Sunday, April 09, 2006

Singapore GaGa

Singapore GaGa

I should have done this review ages ago, but other commitments denied me the time to watch this last year, and this year in missing out an early exclusive screening. I'm not afraid to describe GaGa in a little bit more detail, as try as I might, this movie still has to be viewed, and more importantly, listened to, in order to appreciate it in its entirety.

Singapore GaGa is a film that had you and I. We're featured in it. No? Well, see that guy walking past so briskly? Or that lady with that skeptical look on her face? Yes? You and I. Unless you're an extremely homey person, you're bound to have bumped into one or more of the colourful characters in GaGa. In the hustle and bustle of our urban life, how often do we stop and smell the roses, as the cliche goes?

I did not know the name Melvyn Cedello, until now. He's been performing under the walkway near the Bedok hawker centre for months. Do I stop to listen? Frankly speaking, not really, even though I use that same walkway to get me home almost everyday. It's like he (and his performance) has become intrinsically part of the landscape, one that has blended in the background as I go about with my life. But I do hear the music. Sometimes folk, sometimes rock, an occassional Elvis or Beatles, sometimes even silence as he takes a smoke break or chat with some passers-by.

You and I are the background people. Have you heard the tissue song? I bet you did before. From the auntie on a wheelchair selling tissue paper for one dollar. Have you bought any from her? Probably, probably not. Why? I don't know. We've become the background people. Those who watch, sometimes stare, most of the time just walking by.

GaGa offers a brief but brilliant 55 minute snapshot of Singapore, from national events like the 9th of August parade, to documenting personalities like homegrown ventriloquist Victor Khoo (with his Charlie puppet. I thought I always saw Khoo moving his lips too obviously when Charlie speaks, in real life performances too), and renowned pianist Margaret Leng Tan. It fills you with so much sights, but in particular, the sounds which we get so comfortably familiar with, so much so that little attention is paid to them, from musical instruments to street buskers, from even radio news bulletins to MRT train announcements (yes, it's a real person, not a synthesized voice, making station stops and various announcements).

Opening and closing with Cedello belting out Freddy Fender's "Wasted Days and Wasted Nights", we are welcomed to Singapore, as do most visitors, through Changi Airport. That's one of the first Singapore icons that visitors come in touch with. Slowly, we're introduced to the little seen and heard elements, like the self-proclaimed National Treasure at Raffles Place MRT station, and even savoured a flavour of some Chinese patriotic songs being sung with gusto.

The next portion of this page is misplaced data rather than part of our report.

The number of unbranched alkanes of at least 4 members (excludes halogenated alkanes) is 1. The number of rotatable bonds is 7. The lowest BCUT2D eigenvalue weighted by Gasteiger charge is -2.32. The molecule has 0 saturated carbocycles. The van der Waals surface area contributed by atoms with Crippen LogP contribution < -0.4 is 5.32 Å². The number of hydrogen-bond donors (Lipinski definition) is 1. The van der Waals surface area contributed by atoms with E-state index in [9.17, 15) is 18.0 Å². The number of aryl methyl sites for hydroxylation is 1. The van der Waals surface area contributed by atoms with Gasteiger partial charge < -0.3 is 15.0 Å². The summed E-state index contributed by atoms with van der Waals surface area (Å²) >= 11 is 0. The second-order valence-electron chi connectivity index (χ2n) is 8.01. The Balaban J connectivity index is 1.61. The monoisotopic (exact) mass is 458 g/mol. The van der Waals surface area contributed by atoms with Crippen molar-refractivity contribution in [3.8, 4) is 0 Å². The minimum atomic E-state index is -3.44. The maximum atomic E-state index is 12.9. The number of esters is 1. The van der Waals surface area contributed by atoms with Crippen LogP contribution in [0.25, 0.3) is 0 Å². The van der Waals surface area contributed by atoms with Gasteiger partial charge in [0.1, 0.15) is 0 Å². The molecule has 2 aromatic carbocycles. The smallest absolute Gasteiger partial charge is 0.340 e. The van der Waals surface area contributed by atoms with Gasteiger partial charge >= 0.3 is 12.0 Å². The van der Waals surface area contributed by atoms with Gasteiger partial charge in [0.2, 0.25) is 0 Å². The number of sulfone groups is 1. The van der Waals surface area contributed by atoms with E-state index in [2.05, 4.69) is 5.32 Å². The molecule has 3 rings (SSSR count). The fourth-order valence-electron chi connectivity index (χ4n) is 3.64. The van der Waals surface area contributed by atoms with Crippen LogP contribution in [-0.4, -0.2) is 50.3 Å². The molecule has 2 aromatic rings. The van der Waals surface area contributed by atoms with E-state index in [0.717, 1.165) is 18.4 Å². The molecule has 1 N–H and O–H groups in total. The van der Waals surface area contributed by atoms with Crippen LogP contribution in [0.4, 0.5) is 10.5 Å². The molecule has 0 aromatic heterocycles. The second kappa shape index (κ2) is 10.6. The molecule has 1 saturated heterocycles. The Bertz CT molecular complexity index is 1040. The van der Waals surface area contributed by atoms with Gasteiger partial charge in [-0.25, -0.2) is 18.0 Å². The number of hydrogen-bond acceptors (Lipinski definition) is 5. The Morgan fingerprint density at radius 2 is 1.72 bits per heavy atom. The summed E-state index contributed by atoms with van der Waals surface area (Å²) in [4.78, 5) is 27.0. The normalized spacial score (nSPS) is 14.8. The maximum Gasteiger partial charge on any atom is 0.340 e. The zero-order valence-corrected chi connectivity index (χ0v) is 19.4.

GaGa might play out as a bit of a rojak, but that essentially what makes Singapore unique - its many facets of everyday life, and its multiracial society. We see the numerous foreign workers thronging the streets of Serangoon, witness a sports day event amongst pupils from a madrasah performing some cheerleading to egg their sportspeople on, and various conversational and discussion pieces like the growing demise of dialects used locally (and you do get a satisfying sample of them as well).

There is a segment in Singapore GaGa famously known as the 4"33' (4 minutes and 33 seconds), a segment in real time which showed Margarat Leng Tan kneeling next to her toy piano at an HDB void deck, preparing to play, but didn't. There is little movement, but it's not completely silent. Singapore GaGa plays like an extrapolated version of 4"33', offering the background people like us, to observe and hear the things that we seldom, or never do.

We are the background people, and for once, we're given ample opportunity to listen to and realize the background music in our lives. Stay until after the end credits roll.

P.S. I urge everyone of you to watch this movie. It's a must-see, must-hear local documentary. And you'd better book early too. I was thrice denied as I thought I could purchase tickets from the Arts House box office just before showtime. And I was so wrong, as it has been selling out since Day 1. Do yourself a favour, be kiasu, get your ticket early, and enjoy the ride.

P.P.S. The screening was preceded by an extremely short local animated flick called the Crocodile Journals. Nothing too fancy, but it tells a quirky tale about a buaya which wants to integrate into human society.

P.P.P.S. Don't be late for the screening, as it starts on time. Can't believe someone actually walked into the hall 30mins into the movie.

Singapore GaGa will still be showing at The Arts House in April. Click here for detailed showtimes and ticketing information.

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